Innovation Drives Us Ahead

February 16 is National Innovation Day. It celebrates the idea that innovation comes from the minds of many different people, in many different ways and in many different situations. Our history is rife with examples. The innovation of folks like Charles Darwin, Pablo Picasso and Marie Curie—just to name a few—changed the face of the world.

More common, of course, are the lesser-known innovators. These types have changed the world in a quieter way. But their vision often has more relevance in our daily lives. Here are but a few of those innovators who have made everyday living easier:

Baby Smooth. Although few today know who King Gillette was, he was famous in his time. Just about every man in early 1900s America would have seen Gillette’s face grace the packaging of the first disposable razors. They were popular, those razors. They cut shave times down. And they were safer than a straight razor. Gillette, a Chicago native, got a patent for his invention in 1899. He was also innovative in his sales technique, selling razors at a loss but making a profit with blade sales.

Approach with Caution. After seeing a crash at a busy intersection in Cleveland one day, Garrett Morgan decided things could be safer. And so he patented the first three-position traffic signal in 1923. The invention, which added a yellow light into the mix, was safer than earlier versions. Morgan also invented the first gas mask and founded a newspaper, the Cleveland Call.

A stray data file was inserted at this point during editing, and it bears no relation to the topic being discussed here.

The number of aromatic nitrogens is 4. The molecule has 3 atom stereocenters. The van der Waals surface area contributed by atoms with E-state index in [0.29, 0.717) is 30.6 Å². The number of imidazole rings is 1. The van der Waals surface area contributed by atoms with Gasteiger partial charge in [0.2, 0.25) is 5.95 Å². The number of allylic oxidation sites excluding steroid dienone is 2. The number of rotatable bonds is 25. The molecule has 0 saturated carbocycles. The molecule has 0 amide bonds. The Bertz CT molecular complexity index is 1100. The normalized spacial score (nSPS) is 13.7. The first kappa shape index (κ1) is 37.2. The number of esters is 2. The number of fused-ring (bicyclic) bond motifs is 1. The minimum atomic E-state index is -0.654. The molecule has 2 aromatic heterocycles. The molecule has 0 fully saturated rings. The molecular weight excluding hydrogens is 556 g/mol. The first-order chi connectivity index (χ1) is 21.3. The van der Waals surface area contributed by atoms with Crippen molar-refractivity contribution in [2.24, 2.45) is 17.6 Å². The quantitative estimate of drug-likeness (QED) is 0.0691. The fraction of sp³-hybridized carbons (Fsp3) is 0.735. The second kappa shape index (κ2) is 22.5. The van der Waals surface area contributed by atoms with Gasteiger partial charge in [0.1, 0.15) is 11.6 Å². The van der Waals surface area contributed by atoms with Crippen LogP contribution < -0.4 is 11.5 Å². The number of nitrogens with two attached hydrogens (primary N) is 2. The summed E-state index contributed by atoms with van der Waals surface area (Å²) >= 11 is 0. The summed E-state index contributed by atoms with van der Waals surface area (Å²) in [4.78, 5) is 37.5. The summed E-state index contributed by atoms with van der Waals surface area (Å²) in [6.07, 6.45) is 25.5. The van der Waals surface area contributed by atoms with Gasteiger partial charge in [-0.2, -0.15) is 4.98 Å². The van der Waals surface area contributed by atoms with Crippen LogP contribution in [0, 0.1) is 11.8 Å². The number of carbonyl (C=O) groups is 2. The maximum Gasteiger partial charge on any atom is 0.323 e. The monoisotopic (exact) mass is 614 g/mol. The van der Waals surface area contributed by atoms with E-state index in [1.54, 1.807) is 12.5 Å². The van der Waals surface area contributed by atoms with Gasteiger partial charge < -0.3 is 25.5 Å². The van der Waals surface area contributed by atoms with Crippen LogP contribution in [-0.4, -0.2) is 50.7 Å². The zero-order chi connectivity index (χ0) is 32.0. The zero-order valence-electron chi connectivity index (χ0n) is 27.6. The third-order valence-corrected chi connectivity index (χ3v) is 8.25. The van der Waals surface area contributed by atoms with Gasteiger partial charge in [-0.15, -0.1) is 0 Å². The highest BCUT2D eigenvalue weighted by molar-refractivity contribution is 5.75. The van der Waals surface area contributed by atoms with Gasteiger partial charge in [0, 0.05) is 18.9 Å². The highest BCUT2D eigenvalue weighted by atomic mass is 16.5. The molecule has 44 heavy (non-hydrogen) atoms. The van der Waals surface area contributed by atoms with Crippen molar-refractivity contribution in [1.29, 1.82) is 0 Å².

Offering Support. In the early 1900s, Bostonian Mary Phelps Jacob invented the first modern brassiere—what we now call a bra. She hoped it would take the place of other more restrictive undergarments worn by women at that time. Several years later, she got a patent for the bra and soon started a manufacturing company. She later sold her patent to Warner Brothers Corset Company.

Keeping up Appearances. England’s Edwin Budding was inspired to design the first lawnmower in 1830. He got the idea after watching cutting machines at a fabric mill. Before Budding’s invention, lawns were cut by scythe or by the nibbling teeth of sheep. Other innovators would later change the lawnmower, adding different cutting blades and, eventually, a gas-powered engine.

No matter the endeavor, we here at Infinite Energy believe there are always new and better ways to get things done.